Tuesday, December 11, 2007

Cuba agrees to U.N. political and civil rights pact as it cracks down on dissidents

The government of Cuba has announced it will sign the International Covenant on Civil and Political Rights and a similar pact on economic and social rights. The agreements will allow U.N. monitoring of Cuba’s human rights record. The Cuban government has refused to signs the pacts since they were first adopted by the United Nations in 1976.

The announcement came as police broke up a demonstration of dissidents honoring International Human Rights Day and demanding the release of political prisoners. The dissidents included the “Women in White” – female relatives of political prisoners. Women from Europe and Latin American joined the group protesting political repression on the island nation. Government supporters, reportedly coordinated by the state security apparatus, harassed the demonstrators.

This from the BBC:
Cuba has announced that it will sign two major UN agreements on civil and political rights and allow periodic UN monitoring of its human rights record.

Foreign Minister Felipe Perez Roque said Cuba would allow scrutiny by the UN Human Rights Council in 2009.

The council was established last year, replacing a body Havana had argued was manipulated by the United States.

As Mr Perez Roque spoke, government supporters mobbed dissidents who were marking International Human Rights Day.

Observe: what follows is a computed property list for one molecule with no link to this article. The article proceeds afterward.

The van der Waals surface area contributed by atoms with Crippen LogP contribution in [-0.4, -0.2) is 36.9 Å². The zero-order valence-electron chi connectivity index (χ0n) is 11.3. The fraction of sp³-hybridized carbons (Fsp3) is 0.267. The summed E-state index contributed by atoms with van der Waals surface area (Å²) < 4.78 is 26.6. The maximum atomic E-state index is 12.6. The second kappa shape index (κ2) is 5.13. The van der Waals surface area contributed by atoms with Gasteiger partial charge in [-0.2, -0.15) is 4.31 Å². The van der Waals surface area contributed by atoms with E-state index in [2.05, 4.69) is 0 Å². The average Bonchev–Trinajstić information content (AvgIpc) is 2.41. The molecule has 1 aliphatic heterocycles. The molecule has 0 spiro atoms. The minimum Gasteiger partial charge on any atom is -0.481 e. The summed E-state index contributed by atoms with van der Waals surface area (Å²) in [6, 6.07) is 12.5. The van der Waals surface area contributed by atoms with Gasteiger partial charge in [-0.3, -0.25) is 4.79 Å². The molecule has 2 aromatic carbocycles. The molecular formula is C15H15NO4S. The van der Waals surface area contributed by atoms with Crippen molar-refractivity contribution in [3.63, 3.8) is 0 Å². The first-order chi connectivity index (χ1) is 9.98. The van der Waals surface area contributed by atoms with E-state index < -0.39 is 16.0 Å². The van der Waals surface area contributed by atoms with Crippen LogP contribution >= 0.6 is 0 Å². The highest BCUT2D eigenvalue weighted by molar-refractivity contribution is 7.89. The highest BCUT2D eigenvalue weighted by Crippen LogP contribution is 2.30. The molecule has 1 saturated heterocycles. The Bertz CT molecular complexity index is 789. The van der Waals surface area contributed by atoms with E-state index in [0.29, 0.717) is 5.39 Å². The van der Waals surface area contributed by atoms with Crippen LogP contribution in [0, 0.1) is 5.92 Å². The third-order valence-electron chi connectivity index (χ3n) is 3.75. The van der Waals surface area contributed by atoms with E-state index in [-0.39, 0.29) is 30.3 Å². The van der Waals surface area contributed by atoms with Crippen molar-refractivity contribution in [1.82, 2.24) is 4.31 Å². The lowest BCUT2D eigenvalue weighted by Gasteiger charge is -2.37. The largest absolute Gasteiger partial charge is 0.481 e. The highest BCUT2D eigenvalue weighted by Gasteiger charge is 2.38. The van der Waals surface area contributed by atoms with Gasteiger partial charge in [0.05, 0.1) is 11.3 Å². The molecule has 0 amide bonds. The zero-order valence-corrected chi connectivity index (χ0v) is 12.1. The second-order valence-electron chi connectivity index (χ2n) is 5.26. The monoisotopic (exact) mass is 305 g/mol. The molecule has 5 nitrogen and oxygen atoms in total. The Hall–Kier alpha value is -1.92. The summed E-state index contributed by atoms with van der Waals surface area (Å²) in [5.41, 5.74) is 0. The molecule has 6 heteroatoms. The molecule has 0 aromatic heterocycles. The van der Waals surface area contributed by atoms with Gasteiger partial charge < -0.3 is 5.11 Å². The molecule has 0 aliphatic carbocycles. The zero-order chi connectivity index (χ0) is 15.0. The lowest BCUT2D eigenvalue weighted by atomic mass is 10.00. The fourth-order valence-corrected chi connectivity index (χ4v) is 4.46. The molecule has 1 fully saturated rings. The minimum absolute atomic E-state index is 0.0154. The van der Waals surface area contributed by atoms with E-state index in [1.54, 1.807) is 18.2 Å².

Mr Perez Roque said Cuba would soon sign the UN International Covenant on Civil and Political Rights, and a similar agreement on social, economic and cultural rights.

These two legally binding protocols, which make up the UN Bill of Human Rights, will commit Cuba, among other things, to allowing freedom of expression and association, and the right to travel abroad.

Communist Cuba had long refused to sign the agreements. Havana also refused to be visited by a special rapporteur who was appointed by the UN Human Rights Commission.

The BBC's Michael Voss in Havana says now the commission and the post of rapporteur have gone, Cuba no longer feels under threat and therefore in a position to sign the two protocols.

The Cuban foreign minister told a news conference: "This decision reflects our desire for full co-operation with the UN on the basis of respect for our national sovereignty and the right of the Cuban people to their self-determination."

But as he spoke, just a few streets away from the foreign ministry a small group of opposition activists were mobbed and shouted down by government supporters, as they tried to hold a march.

Dissidents reported that police also picked up several organisers in the hours before the event. Also on Monday, the Cuban authorities deported eight Spanish women who took part in a protest by a group called the Ladies in White, which gathers every Sunday to call for the release of their imprisoned husbands.

The Cuban government says dissidents are "mercenaries" paid for by the US and that tourists have no business meddling in the country's internal affairs.

The treatment of the protesters, our correspondent says, is a reminder that old approaches continue.

1 comment:

Comrade Kevin said...

Should we take this as evidence that Castro's reign is coming to an end and that there will be a more open policy towards the world at large?

Or is this just an anomaly?